In honor of the release of the new trailer for the upcoming Godzilla: King of the Monsters (which is not to be confused with the Americanized version of the original film -- from 1954 -- which was also called Godzilla: King of the Monsters) I decided to write up a recently purchased Godzilla film that I had previously not seen. The winner being the 5th film in Toho's "Millennium" series (1999-2004) called Godzilla: Tokyo S.O.S. which was preceded by Godzilla Against Mechagodzilla (2002) and followed by Godzilla: Final Wars (2004). This film is a direct sequel to Mechagodzilla and even, unlike a lot of these films, maintains continuity with original films in, and apart from, Godzilla. In this case, 1961's Mothra, which doesn't even feature Godzilla. In that one, Mothra goes on a rampage and destroys Tokyo because two fairies that are her keeper (or she is theirs?) are stolen by some villainous type. I don't know, it's been a while since I've seen that one. Also, not a fan of Mothra.
Anyway, it's the aftermath of the previous film. Mechagodzilla is being refurbished and Godzilla is out to sea. Holy shit, the pacing at the beginning of this thing, the first 5 minutes really, is just incredible. We get location after location (Mecha's service station; deep sea, Pacific, the Caroline Islands, US Pacific Air Base, Hawaii, Japan Air Defense Center or whatever, etc) before finally settling on news of a "UFO heading for Hawaii". Terrific scenes of Mothra, jutting in and out of cloud cover while being pursued by F-15s. One of the pilots breaks the tension with "singing...I hear singing." More dive bombing through the clouds and eventually the TITLE is amazingly slapped onto the screen. I was jarred awake.
With Mothra active, Godzilla stirs, and the race is on to get Mechagodzilla operational in time. Essentially, in these films, we get two types of Godzillas. Destroyer of Tokyo or protector of Tokyo. This is the former. Mothra, after her first film, has typically been on the defender spectrum although there is some question here. Her twin fairies, quite annoyingly, make an appearance and implore the Japanese to not use Mechagodzilla because it's a super weapon created from the bones of Godzilla or some shit like that. Mothra doesn't like that and, through the twin fairies, threatens to, once again, level Tokyo if they don't deactivate Mecha G. So, we've got quite the human conundrum here. 1) they can say "fuck it" and put all their eggs in the Mothra basket which is weird, because admittedly, while looking very cool here,
Mothra is still just a fucking moth. Or, 2) "Fuck you, Mothra, we're fixing Mecha G and when we're finished with Godzilla we'll hurl giant moth balls at you or whatever, you bitch." They choose "2" (spoiler) and I guess Mothra's threat was mostly empty cause that shit barely comes up again.
Similar to most Godzilla pictures, we get a few slight human type characters in here. The only ones that affected me in any way were Chujo (mechanic on Mecha G), grandpa (he and Mothra apparently go way back according to the black and white flashback) and pilot, Lt. Asuza, who has a non-sexual love interest thing going on with Chujo. Also, there's Chujo's nephew, Shun. The human characters live, they learn, they love, they yearn, some die (not the ones listed above, but I'd imagine some do).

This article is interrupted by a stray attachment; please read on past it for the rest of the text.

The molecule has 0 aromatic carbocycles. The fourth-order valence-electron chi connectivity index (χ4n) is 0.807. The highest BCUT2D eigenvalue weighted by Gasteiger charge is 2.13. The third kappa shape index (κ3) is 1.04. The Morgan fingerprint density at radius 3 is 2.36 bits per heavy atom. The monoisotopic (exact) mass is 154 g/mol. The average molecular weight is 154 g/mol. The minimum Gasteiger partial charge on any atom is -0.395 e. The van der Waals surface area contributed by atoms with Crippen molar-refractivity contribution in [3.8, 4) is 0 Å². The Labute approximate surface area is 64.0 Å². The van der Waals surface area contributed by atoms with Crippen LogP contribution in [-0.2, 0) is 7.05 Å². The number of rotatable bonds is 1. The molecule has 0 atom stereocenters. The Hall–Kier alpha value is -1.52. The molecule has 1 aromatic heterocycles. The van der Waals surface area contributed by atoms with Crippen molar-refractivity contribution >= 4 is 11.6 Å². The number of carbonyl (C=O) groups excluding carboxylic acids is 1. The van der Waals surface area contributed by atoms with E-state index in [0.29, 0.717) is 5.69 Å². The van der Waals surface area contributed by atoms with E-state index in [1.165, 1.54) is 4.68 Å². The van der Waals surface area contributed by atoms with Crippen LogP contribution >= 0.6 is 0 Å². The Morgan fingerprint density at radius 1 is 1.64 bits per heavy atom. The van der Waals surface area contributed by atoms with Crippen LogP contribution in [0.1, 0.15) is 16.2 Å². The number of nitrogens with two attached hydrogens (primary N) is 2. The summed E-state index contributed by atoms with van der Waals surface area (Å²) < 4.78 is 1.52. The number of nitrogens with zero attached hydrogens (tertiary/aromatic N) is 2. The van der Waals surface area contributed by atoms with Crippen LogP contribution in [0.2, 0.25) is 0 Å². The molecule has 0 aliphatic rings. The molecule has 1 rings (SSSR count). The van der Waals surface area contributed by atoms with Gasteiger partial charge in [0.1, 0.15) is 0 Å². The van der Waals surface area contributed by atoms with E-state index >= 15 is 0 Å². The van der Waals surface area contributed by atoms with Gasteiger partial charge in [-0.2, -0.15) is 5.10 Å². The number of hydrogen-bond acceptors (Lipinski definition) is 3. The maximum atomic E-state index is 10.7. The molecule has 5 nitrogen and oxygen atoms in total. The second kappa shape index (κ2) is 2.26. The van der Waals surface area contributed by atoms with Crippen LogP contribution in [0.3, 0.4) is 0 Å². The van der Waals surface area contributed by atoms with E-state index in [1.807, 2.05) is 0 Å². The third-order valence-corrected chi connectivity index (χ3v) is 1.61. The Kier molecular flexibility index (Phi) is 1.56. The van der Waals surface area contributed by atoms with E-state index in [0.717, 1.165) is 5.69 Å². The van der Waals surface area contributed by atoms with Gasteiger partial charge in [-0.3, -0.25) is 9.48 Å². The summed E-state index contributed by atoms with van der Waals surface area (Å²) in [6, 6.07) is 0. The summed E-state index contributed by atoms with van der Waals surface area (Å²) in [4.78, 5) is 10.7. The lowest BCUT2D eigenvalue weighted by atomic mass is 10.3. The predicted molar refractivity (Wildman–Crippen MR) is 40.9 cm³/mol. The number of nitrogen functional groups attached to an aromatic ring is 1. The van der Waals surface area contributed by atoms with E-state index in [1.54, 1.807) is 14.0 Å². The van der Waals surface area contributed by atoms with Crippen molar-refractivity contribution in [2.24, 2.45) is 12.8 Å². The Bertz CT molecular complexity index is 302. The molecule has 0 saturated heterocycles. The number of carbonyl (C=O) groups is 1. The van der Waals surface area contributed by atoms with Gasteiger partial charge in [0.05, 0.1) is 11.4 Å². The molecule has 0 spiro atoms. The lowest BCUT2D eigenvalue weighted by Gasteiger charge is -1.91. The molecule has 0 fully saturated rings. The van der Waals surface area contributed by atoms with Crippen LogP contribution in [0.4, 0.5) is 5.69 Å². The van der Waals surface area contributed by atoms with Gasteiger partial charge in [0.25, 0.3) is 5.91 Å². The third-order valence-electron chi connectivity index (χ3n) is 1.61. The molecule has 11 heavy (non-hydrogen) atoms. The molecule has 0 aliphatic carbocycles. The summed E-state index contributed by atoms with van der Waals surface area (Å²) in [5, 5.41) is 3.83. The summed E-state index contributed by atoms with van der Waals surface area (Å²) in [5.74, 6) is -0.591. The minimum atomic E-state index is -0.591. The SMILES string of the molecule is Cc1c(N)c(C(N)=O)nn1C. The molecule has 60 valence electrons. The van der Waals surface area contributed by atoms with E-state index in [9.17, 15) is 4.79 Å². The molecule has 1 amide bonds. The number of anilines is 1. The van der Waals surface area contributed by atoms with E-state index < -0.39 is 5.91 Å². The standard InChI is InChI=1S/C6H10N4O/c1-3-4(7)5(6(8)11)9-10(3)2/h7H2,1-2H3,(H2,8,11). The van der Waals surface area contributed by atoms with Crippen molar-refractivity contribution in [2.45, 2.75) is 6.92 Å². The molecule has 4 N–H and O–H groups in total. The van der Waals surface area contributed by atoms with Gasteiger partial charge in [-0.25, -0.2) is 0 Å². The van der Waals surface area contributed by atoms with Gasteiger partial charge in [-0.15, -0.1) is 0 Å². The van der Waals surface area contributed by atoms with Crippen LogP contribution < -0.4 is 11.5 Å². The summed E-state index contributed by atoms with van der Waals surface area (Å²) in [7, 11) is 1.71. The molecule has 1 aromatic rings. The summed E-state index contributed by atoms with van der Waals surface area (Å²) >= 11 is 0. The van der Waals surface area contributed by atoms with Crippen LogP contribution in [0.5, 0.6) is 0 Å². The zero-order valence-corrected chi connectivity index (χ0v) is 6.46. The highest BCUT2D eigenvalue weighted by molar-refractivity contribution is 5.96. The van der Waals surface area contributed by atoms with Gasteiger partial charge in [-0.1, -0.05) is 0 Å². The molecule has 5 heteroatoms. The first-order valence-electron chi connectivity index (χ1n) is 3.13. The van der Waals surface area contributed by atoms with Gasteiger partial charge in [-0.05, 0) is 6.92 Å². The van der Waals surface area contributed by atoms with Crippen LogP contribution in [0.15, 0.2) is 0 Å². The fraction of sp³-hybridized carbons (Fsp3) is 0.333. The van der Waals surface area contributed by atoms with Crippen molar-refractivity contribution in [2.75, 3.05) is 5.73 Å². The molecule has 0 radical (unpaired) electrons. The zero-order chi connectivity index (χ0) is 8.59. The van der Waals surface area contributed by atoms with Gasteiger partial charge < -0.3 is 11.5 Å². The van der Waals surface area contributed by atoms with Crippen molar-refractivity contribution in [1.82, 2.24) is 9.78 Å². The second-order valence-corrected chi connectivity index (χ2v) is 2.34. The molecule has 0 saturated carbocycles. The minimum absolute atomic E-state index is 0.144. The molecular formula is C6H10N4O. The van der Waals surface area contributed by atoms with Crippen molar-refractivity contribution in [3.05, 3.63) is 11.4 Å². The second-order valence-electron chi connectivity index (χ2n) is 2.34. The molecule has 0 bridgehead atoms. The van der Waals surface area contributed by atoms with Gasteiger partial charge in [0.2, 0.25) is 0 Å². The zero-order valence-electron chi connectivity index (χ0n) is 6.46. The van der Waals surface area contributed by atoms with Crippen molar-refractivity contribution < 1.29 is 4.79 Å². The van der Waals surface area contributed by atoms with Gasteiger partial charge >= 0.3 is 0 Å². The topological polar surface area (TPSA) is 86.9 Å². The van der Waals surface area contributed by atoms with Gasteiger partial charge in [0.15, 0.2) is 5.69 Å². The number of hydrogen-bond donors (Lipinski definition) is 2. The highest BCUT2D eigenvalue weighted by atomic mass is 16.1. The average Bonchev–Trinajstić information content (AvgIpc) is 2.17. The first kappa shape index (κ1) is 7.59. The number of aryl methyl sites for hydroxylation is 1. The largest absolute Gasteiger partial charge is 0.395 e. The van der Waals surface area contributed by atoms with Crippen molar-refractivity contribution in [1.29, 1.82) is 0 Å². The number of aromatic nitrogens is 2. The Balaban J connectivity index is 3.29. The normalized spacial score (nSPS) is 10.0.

Full disclosure, I've never been a big fan of Mechagodzilla or Mothra. Mecha G always just seemed like a way to get the human characters to be more involved in the actual monster battles, as opposed to simply observing and fleeing. I'm fine with that, in theory, but I've always preferred kaiju (Japanese for giant monster) on kaiju fighting. Mecha G always seemed like a bit of a stiff to me. As for Mothra, she was just always too kitschy. She never appeared formidable though she does have a a weapon or two at her disposal (the key weapon here being the ability to shoot her scales which I guess works to immobilize Godzilla -- of course that particular weapon is considered a "last resort" and only used when Mothra knows she's finished). And then there are the twins.
A couple of mini faeries that, as previously mentioned, take care of Mothra (or vice versa). I don't know, this shit is too cute (also kitschy), delves too far into fantasy land. Whatever, I dealt with it well enough. Finally, we also have Mothra's children...a couple of fucking larvae that swim from Mothra's home island after hatching, mid movie, to come and join the fight against Godzilla. Their weapon of choice is the ability to spew webbing at Godzilla, again the power of immobilization. Neither they, nor their mother, have a weapon that could be considered a kill shot. They're lovers, not fighters, I guess, except when it comes to Tokyo back in 1961. Here they are swimming. They leave mid-battle and arrive just in time to help Mothra. These god damned things should be in the Olympics.
Again, I'm in a truth telling mood. This is not my favorite Godzilla picture (and certainly not my favorite of the Millennium series -- that would be Godzilla, Mothra, and King Ghidorah! Giant Monsters All-Out Attack, which is probably a top 2 or 3 Godzilla picture. It's incredible). The main issue I have, besides Godzilla's opponents, is just that Godzilla is not very interesting. A lot of these movies don't do a lot with the guy as far as personality but, when they do, the material is elevated astronomically. Here Godzilla wakes, he makes his way to a city, he destroys the city, he fights his opponent(s), and then he usually gets tired, let's them immobilize him and gets carried out to sea. Shit, I guess he was fine. This movie was fine. I think I just prefer Godzilla as savior which is why I tend to enjoy when the monsters he fights are on his level. Mothra and a couple of babies doesn't really cut it (though she does get an incredibly moving death scene -- sorry for the spoiler).
Regarding, Godzilla: King of the Monsters (2019): TAKE MY MONEY, NOW PLEASE.